If you’re explaining you MAY lose but if you can’t explain you’ve lost – May caught out on reliance on catchy slogans
However much of a surprise and concern the UK’s decision to leave the EU was when the result of the Brexit referendum came through in the early hours of 24th June 2016, the fact that Friday’s “B-day” came and went without concluding the UK’s future relationship with the EU has created a crisis none of us could ever have anticipated. The inability to effectively deal with the issues arising from triggering Article 50 without a clear pathway to Europe’s exit lounge is as much a communications failure as a political one as in the intervening period the over-reliance on meaningless campaign one liners lacking in any substance has been exposed.
There are many to choose from including “Take back control” and “Brexit means Brexit” (which was later doubled down with, “Brexit means Brexit, and we’re going to make a success of it”). But perhaps of all of them, the British Prime Minister Theresa May’s, “We want a red, white and blue Brexit” relatively early after the triggering of Article 50 was, in hindsight, a harbinger of the chaos that was to ensue arising from lack of a credible position or solution on the part of the British political establishment.
It is said that politicians campaign in poetry and govern in prose. This is a nod to the need for catchy slogans to win voters over but with an in-built implied understanding that there is substance there to back it up. Instead of such substance and consistency from individual and party political positions in the UK we have, instead, been met with a barrage of comments that vacillate like mercury on a non-stick pan which, rather than providing clarity, have left observers increasingly confused and bewildered. While effective in one sense, winning hearts and minds to their cause initially, these meaningless slogans have only ever been a stopgap measure. What is more damaging though is that the illusory promises perpetuated by politicians in full knowledge of the vacuous nature of those meaningless utterances has created a frustration among an electorate that has evolved to facilitating a divisiveness not seen in Britain for generations.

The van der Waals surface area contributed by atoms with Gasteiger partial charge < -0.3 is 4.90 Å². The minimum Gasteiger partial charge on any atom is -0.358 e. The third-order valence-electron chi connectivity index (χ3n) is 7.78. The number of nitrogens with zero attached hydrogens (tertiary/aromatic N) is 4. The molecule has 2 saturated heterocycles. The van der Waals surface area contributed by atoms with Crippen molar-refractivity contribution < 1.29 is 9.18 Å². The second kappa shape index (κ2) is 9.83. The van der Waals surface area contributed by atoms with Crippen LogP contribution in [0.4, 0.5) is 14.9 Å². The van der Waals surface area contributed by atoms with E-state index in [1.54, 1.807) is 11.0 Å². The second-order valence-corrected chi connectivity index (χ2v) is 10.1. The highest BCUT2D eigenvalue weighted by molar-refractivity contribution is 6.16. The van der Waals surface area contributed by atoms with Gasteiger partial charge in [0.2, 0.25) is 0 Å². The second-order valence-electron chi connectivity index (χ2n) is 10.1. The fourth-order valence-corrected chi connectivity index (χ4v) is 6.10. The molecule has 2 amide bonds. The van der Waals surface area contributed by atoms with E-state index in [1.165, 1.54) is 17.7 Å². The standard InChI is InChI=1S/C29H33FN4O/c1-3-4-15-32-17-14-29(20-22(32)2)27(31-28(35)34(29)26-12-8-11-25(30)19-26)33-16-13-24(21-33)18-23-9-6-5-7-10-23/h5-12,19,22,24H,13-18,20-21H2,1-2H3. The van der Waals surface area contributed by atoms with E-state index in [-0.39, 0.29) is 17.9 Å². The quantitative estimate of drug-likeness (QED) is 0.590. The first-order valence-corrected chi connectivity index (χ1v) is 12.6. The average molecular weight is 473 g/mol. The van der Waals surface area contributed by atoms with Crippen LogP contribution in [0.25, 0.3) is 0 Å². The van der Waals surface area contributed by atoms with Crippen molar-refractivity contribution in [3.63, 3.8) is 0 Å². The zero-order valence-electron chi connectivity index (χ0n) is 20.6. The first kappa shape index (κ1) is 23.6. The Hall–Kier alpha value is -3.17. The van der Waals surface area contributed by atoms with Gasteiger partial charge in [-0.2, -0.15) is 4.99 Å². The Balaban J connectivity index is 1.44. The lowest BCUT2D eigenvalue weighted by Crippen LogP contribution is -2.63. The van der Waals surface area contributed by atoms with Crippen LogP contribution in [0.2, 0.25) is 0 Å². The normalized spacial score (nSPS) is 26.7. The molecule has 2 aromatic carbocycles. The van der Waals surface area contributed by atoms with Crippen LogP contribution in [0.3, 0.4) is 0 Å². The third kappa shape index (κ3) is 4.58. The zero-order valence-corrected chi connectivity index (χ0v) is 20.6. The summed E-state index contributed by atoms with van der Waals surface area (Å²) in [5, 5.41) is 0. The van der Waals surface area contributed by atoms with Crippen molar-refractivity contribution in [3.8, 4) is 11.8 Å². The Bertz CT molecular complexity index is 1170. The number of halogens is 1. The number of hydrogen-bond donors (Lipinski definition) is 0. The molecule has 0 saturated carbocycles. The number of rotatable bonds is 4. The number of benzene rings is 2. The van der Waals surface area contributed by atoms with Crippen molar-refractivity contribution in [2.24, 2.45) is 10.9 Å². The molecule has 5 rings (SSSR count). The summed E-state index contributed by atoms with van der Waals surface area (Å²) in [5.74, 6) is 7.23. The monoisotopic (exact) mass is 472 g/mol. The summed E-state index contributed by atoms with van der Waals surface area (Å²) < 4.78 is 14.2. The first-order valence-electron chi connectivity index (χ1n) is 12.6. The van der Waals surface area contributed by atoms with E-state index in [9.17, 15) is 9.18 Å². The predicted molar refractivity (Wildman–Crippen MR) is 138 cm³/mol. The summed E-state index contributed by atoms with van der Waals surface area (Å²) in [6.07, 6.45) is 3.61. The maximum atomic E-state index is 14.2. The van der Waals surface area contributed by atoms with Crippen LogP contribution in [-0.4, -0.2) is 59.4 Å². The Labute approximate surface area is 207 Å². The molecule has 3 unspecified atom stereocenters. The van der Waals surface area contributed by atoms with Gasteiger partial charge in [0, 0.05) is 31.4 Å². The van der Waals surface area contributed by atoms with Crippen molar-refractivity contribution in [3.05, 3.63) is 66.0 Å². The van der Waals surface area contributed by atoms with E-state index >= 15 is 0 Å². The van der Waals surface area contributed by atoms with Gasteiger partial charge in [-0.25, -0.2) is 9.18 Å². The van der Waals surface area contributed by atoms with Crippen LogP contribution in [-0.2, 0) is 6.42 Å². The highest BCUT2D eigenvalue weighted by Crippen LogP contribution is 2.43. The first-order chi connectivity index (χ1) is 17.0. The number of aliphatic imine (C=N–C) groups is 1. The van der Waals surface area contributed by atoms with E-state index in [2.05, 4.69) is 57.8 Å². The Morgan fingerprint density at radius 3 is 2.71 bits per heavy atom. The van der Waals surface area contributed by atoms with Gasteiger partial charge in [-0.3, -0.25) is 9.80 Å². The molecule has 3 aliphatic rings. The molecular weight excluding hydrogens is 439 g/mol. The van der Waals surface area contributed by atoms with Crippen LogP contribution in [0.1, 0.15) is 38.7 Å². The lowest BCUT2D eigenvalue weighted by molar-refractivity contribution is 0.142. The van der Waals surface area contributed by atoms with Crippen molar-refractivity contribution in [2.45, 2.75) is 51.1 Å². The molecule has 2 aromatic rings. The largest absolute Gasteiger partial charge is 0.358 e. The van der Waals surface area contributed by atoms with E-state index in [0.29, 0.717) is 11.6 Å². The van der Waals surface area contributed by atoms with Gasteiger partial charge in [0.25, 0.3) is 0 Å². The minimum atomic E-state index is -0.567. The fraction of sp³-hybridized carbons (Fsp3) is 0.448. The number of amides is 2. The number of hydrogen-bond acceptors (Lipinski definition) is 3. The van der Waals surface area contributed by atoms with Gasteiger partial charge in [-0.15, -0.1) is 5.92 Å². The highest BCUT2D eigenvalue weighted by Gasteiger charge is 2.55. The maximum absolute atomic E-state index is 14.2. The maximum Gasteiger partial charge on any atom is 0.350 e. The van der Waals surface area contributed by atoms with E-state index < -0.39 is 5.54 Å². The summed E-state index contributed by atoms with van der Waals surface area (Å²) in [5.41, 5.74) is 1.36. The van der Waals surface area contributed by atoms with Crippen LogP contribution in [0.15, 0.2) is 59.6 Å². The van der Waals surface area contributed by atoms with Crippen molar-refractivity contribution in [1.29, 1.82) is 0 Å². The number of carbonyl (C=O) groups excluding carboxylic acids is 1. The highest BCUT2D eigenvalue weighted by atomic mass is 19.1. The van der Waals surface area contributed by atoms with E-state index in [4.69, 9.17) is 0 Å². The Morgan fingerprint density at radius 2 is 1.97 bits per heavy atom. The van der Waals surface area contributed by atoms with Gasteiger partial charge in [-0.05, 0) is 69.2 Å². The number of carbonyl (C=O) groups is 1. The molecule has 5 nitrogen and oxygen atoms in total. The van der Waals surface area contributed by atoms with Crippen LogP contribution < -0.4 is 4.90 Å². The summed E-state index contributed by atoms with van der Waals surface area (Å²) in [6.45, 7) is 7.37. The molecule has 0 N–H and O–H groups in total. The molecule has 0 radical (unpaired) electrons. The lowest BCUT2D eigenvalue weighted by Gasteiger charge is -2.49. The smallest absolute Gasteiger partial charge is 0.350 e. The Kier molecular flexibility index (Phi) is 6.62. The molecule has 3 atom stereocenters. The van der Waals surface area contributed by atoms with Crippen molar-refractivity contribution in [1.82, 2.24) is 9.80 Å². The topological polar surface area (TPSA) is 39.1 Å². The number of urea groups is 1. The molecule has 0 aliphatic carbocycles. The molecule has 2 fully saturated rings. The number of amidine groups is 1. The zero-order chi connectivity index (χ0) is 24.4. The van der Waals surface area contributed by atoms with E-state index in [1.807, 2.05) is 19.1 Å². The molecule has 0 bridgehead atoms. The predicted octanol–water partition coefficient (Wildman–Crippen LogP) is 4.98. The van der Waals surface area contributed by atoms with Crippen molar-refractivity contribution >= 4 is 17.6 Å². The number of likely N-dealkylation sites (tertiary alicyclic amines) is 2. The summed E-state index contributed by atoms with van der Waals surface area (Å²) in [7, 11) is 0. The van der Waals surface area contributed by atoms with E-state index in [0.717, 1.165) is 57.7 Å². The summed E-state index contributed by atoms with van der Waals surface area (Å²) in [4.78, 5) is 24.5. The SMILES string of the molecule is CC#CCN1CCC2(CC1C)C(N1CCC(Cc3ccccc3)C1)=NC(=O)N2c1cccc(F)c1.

More worrying though is that as stakes got higher moving towards 29th March, at a time when clarity was needed more than ever, things became even more confusing. Indeed, the scale of inconsistency was exposed very clearly in recent days when the Channel 4 news anchor, Krishnan Guru-Murthy, introduced Conservative Party MP Ben Bradley for an interview by referring him to him as an MP who voted to remain, then became a Brexiteer, then voted against the deal, then said he’d struggle to back the deal again, but finally agreed to back May’s deal and asking how he could change his mind but the electorate shouldn’t in the context of a second referendum.
Fans of Aaron Sorkin’s US political drama, The West Wing, may well remember the presidential debate for President Jeb Bartlett’s re-election in which his opponent delivers a vote-winning ten word clarion call. Bartlet, played by Martin Sheen, responds by pointing out the power of catchy ten word answers in political debates with a further challenge to his opponent to give him the next ten words to back the rhetoric up.
Good communications professionals focus as much on the next ten words, and the ten after that as much as the initial slogan itself to ensure the integrity of slogans and key messages can be preserved under scrutiny.
In politics and PR there is an adage – if you’re explaining your losing – but it is clear for all to see that whatever challenge that may bring if you can’t explain – as in the case of Theresa May on Brexit – you’ve lost.
Niall Quinn is Deputy Managing Director and Head of Corporate and Financial PR at The Reputations Agency